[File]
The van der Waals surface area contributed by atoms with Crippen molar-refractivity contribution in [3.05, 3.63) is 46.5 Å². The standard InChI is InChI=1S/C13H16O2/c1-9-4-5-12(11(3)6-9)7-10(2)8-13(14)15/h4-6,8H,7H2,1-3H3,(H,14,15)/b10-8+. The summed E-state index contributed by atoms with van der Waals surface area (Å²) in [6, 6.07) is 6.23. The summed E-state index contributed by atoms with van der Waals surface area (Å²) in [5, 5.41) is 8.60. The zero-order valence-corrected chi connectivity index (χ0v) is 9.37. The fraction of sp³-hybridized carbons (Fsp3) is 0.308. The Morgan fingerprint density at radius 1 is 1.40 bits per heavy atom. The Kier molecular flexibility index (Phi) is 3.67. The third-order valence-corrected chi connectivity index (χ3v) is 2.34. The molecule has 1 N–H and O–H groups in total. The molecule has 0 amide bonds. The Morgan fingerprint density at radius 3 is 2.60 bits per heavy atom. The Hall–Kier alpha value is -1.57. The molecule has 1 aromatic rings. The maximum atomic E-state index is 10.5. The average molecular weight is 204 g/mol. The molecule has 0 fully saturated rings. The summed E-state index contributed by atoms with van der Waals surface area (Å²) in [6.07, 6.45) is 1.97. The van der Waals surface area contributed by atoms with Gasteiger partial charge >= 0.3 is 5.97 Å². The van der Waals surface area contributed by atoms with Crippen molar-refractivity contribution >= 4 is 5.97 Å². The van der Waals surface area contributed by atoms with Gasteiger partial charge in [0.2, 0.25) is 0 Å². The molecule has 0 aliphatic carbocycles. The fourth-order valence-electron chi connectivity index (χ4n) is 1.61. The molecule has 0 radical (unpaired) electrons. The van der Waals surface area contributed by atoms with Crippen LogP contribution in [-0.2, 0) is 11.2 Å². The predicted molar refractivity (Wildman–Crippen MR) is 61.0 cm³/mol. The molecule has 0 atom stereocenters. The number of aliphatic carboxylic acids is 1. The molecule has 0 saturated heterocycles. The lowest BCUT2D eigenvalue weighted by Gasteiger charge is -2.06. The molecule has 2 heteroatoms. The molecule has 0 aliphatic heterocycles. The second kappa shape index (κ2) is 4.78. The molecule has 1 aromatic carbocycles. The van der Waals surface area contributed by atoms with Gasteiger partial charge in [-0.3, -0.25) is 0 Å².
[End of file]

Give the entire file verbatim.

The van der Waals surface area contributed by atoms with Crippen molar-refractivity contribution in [3.05, 3.63) is 46.5 Å². The standard InChI is InChI=1S/C13H16O2/c1-9-4-5-12(11(3)6-9)7-10(2)8-13(14)15/h4-6,8H,7H2,1-3H3,(H,14,15)/b10-8+. The summed E-state index contributed by atoms with van der Waals surface area (Å²) in [6, 6.07) is 6.23. The summed E-state index contributed by atoms with van der Waals surface area (Å²) in [5, 5.41) is 8.60. The zero-order valence-corrected chi connectivity index (χ0v) is 9.37. The fraction of sp³-hybridized carbons (Fsp3) is 0.308. The Morgan fingerprint density at radius 1 is 1.40 bits per heavy atom. The Kier molecular flexibility index (Phi) is 3.67. The third-order valence-corrected chi connectivity index (χ3v) is 2.34. The molecule has 1 N–H and O–H groups in total. The molecule has 0 amide bonds. The Morgan fingerprint density at radius 3 is 2.60 bits per heavy atom. The Hall–Kier alpha value is -1.57. The molecule has 1 aromatic rings. The maximum atomic E-state index is 10.5. The average molecular weight is 204 g/mol. The molecule has 0 fully saturated rings. The summed E-state index contributed by atoms with van der Waals surface area (Å²) in [6.07, 6.45) is 1.97. The van der Waals surface area contributed by atoms with Gasteiger partial charge >= 0.3 is 5.97 Å². The van der Waals surface area contributed by atoms with Crippen molar-refractivity contribution >= 4 is 5.97 Å². The van der Waals surface area contributed by atoms with Gasteiger partial charge in [0.2, 0.25) is 0 Å². The molecule has 0 aliphatic carbocycles. The fourth-order valence-electron chi connectivity index (χ4n) is 1.61. The molecule has 0 radical (unpaired) electrons. The van der Waals surface area contributed by atoms with Crippen LogP contribution in [-0.2, 0) is 11.2 Å². The predicted molar refractivity (Wildman–Crippen MR) is 61.0 cm³/mol. The molecule has 0 atom stereocenters. The number of aliphatic carboxylic acids is 1. The molecule has 0 saturated heterocycles. The lowest BCUT2D eigenvalue weighted by Gasteiger charge is -2.06. The molecule has 2 heteroatoms. The molecule has 0 aliphatic heterocycles. The second kappa shape index (κ2) is 4.78. The molecule has 1 aromatic carbocycles. The van der Waals surface area contributed by atoms with Gasteiger partial charge in [-0.3, -0.25) is 0 Å².